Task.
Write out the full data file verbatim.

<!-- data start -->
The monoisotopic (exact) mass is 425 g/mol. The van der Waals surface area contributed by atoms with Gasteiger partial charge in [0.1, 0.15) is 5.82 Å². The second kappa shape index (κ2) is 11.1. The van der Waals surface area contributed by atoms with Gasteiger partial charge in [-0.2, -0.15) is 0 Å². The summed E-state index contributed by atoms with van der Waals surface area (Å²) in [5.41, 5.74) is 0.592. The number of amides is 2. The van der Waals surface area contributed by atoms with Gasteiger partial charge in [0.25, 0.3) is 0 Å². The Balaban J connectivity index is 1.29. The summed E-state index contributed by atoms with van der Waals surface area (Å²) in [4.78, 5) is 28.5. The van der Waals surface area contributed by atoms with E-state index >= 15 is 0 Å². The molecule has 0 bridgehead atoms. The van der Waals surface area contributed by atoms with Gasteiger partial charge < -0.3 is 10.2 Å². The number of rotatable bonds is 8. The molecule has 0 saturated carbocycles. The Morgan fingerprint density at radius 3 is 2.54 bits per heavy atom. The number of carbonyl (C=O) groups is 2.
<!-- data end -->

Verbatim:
The monoisotopic (exact) mass is 425 g/mol. The van der Waals surface area contributed by atoms with Gasteiger partial charge in [0.1, 0.15) is 5.82 Å². The second kappa shape index (κ2) is 11.1. The van der Waals surface area contributed by atoms with Gasteiger partial charge in [-0.2, -0.15) is 0 Å². The summed E-state index contributed by atoms with van der Waals surface area (Å²) in [5.41, 5.74) is 0.592. The number of amides is 2. The van der Waals surface area contributed by atoms with Gasteiger partial charge in [0.25, 0.3) is 0 Å². The Balaban J connectivity index is 1.29. The summed E-state index contributed by atoms with van der Waals surface area (Å²) in [4.78, 5) is 28.5. The van der Waals surface area contributed by atoms with E-state index >= 15 is 0 Å². The molecule has 0 bridgehead atoms. The van der Waals surface area contributed by atoms with Gasteiger partial charge < -0.3 is 10.2 Å². The number of rotatable bonds is 8. The molecule has 0 saturated carbocycles. The Morgan fingerprint density at radius 3 is 2.54 bits per heavy atom. The number of carbonyl (C=O) groups is 2.